Bob Dylan
Tell Tale Signs: The Bootleg Series Vol. 8 — Rare and Unreleased 1989-2006
Columbia Records
2.5 out of 5 stars

It’s been a while since Bob Dylan threw on a 10-gallon hat and started writing cowboy songs, and it’s no secret his days of protest and poetry are long over. Tell Tale Signs, the eighth release in Bob Dylan’s bootleg series, is a collection of songs from the last 20 years, a period that has seen Dylan’s sound evolve away from Woody Guthrie and toward Hank Williams. It compiles rare and live tracks from 1989 to 2006, taken from the leftovers of four Dylan albums: Oh Mercy, World Gone Wrong, Time Out of Mind and Modern Times. But for an album that comprises 20 years-worth of material, the lack of diversity from track to track makes the collection sound like it hardly covers a year of output. Dylan invariably adheres to a standard blues form, generally accented with gospel twang and gravelly vocals.

Each track seems completely detached from the current face of popular music and oblivious to its rapid evolution. When this detachment works, the songs feel timeless. “32-20 Blues,” a B-side from World Gone Wrong, successfully evokes the spirit of Robert Johnson and delivers a powerful, foot-stomping sound. But when this failure-to-affiliate attitude backfires, the album sways between boring and irrelevant. In “Huck’s Tune,” an alternate version of a song from the soundtrack of the 2007 film “Lucky You,” even Dylan seems bored as he lazily croons over a southern-influenced church song.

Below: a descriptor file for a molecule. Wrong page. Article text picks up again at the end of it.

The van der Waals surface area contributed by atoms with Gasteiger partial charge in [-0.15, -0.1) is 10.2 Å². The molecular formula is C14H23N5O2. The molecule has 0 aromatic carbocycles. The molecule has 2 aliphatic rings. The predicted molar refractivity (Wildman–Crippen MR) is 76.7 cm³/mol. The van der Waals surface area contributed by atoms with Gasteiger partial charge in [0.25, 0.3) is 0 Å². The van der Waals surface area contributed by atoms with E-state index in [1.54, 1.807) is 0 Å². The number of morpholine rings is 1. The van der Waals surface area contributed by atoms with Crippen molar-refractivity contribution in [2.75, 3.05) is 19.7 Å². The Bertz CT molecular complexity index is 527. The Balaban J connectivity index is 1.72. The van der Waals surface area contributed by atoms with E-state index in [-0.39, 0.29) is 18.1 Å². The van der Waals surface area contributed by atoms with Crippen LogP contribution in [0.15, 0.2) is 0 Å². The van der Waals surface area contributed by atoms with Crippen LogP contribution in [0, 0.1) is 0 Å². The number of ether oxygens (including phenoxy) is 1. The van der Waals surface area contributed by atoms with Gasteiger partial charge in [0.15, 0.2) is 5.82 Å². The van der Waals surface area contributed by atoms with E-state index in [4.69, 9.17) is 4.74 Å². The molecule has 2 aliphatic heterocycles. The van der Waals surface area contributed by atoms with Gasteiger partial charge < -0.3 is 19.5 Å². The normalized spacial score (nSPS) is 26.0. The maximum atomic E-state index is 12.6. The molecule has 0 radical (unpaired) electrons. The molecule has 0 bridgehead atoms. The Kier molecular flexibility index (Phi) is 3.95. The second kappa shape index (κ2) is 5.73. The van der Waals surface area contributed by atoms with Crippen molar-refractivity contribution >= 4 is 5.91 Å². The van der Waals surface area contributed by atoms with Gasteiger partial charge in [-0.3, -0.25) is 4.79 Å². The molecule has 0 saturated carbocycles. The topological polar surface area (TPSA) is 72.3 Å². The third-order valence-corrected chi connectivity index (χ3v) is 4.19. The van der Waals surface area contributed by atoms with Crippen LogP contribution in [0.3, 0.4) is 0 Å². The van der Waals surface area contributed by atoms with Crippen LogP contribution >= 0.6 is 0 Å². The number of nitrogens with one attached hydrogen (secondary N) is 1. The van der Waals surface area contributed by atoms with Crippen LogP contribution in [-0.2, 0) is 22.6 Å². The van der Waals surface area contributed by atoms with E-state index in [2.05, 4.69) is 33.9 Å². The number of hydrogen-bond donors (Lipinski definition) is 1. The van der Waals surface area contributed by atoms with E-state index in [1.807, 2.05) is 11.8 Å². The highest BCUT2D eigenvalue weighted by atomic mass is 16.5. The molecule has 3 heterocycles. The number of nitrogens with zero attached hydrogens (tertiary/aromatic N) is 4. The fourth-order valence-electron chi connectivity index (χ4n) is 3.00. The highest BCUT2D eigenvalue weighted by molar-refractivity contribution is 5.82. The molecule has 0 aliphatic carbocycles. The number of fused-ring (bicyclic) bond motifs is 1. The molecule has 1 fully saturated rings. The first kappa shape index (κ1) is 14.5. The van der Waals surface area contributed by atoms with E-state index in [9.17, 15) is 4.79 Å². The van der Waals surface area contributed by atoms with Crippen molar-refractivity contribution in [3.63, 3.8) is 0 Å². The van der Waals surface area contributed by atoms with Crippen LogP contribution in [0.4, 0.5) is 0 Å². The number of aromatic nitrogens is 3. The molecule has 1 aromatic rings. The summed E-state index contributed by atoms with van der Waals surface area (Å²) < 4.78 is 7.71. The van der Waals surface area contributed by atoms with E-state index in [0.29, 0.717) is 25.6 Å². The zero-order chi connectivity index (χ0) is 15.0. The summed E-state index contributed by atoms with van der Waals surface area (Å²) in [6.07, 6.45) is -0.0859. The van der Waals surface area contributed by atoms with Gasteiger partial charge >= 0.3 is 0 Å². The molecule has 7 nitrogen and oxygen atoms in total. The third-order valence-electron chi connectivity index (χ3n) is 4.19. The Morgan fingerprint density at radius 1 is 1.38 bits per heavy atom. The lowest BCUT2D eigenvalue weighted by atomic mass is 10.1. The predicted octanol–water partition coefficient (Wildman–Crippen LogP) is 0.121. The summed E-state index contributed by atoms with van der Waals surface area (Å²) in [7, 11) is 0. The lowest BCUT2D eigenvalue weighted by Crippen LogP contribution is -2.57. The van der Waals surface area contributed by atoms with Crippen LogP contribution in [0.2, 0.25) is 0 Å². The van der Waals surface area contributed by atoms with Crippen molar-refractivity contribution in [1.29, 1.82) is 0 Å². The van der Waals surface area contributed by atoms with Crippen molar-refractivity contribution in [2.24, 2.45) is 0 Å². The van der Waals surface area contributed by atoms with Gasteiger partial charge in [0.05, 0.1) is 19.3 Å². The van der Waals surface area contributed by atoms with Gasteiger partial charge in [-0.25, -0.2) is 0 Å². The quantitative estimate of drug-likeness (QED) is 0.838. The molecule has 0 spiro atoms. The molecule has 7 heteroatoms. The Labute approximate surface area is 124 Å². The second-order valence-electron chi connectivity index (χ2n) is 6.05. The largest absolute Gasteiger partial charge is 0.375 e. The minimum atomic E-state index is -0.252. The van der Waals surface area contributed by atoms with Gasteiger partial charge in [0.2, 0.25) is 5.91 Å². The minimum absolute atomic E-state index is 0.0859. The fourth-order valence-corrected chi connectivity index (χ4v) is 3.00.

As Tell Tale Signs progresses, it becomes exceedingly difficult to distinguish one track from the rest. Chord progressions echo one another and lyrics take on identical themes. But after all, this is still Bob Dylan. Despite the repetition, the songwriting is top-notch and helps provide some much-needed excitement. “Most of the Time,” an alternate version of a track from Oh Mercy, captures the enthusiasm that defined the Dylan of yore.

But the fact remains: Dylan was in his sixties when he recorded much of the songs compiled here, and his advanced age occasionally works against him. His voice lacks the strength that resounded through his early work. Often, especially on “High Water (For Charley Patton),” Dylan struggles to stay in command of his own voice, wavering between a deep warble and an unnatural gospel rasp.

At his peak, Dylan wrote songs that spoke for an entire generation. He was the master at tapping into the fears and hopes of millions and giving them context. But the recent work of Dylan doesn’t seem to speak for anyone in particular. Instead, it reflects a different time where people travel by locomotive and Sundays are spent at church. Needless to say, this “bootleg” compilation is not for the casual Dylan fan. But for those who can’t get enough, Tell Tale Signs adequately sums up the last two decades of the legend’s musical canon and offers a rare glimpse into his recent creative mindset.

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